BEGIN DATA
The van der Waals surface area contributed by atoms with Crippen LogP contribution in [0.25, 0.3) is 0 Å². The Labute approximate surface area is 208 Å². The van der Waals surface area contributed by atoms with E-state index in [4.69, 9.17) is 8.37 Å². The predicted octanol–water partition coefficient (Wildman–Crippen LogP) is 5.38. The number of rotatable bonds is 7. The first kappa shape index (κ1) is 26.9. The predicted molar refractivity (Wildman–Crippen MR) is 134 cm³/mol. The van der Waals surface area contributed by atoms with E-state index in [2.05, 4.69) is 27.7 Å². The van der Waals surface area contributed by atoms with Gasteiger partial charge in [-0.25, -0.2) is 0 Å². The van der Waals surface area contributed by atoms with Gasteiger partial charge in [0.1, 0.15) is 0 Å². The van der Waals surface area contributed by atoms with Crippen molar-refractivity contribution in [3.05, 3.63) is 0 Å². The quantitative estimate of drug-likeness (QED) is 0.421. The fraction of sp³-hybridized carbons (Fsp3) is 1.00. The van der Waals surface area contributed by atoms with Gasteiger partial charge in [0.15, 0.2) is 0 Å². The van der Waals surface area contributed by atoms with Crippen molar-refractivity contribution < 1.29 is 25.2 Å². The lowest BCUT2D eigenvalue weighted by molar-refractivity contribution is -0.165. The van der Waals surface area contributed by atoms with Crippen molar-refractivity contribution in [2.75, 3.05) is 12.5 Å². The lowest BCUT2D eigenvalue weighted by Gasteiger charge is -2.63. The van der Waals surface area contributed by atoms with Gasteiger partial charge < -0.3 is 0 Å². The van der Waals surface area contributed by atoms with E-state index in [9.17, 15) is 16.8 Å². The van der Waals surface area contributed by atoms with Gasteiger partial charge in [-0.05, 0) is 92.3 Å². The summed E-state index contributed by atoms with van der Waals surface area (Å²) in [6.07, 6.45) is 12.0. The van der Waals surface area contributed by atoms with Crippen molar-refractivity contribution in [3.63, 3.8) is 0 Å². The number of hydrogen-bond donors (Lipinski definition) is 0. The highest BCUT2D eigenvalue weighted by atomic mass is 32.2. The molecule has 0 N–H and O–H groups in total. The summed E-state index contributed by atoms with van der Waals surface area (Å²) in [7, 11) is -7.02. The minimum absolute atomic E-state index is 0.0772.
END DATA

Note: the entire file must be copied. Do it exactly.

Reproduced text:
The van der Waals surface area contributed by atoms with Crippen LogP contribution in [0.25, 0.3) is 0 Å². The Labute approximate surface area is 208 Å². The van der Waals surface area contributed by atoms with E-state index in [4.69, 9.17) is 8.37 Å². The predicted octanol–water partition coefficient (Wildman–Crippen LogP) is 5.38. The number of rotatable bonds is 7. The first kappa shape index (κ1) is 26.9. The predicted molar refractivity (Wildman–Crippen MR) is 134 cm³/mol. The van der Waals surface area contributed by atoms with E-state index in [2.05, 4.69) is 27.7 Å². The van der Waals surface area contributed by atoms with Gasteiger partial charge in [-0.25, -0.2) is 0 Å². The van der Waals surface area contributed by atoms with Gasteiger partial charge in [0.1, 0.15) is 0 Å². The van der Waals surface area contributed by atoms with Crippen molar-refractivity contribution in [3.05, 3.63) is 0 Å². The quantitative estimate of drug-likeness (QED) is 0.421. The fraction of sp³-hybridized carbons (Fsp3) is 1.00. The van der Waals surface area contributed by atoms with Gasteiger partial charge in [0.15, 0.2) is 0 Å². The van der Waals surface area contributed by atoms with Crippen molar-refractivity contribution < 1.29 is 25.2 Å². The lowest BCUT2D eigenvalue weighted by molar-refractivity contribution is -0.165. The van der Waals surface area contributed by atoms with Crippen molar-refractivity contribution in [2.75, 3.05) is 12.5 Å². The lowest BCUT2D eigenvalue weighted by Gasteiger charge is -2.63. The van der Waals surface area contributed by atoms with Gasteiger partial charge < -0.3 is 0 Å². The van der Waals surface area contributed by atoms with E-state index in [9.17, 15) is 16.8 Å². The van der Waals surface area contributed by atoms with Gasteiger partial charge in [-0.05, 0) is 92.3 Å². The summed E-state index contributed by atoms with van der Waals surface area (Å²) in [6.07, 6.45) is 12.0. The van der Waals surface area contributed by atoms with Crippen molar-refractivity contribution in [3.63, 3.8) is 0 Å². The number of hydrogen-bond donors (Lipinski definition) is 0. The highest BCUT2D eigenvalue weighted by atomic mass is 32.2. The molecule has 0 N–H and O–H groups in total. The summed E-state index contributed by atoms with van der Waals surface area (Å²) in [7, 11) is -7.02. The minimum absolute atomic E-state index is 0.0772.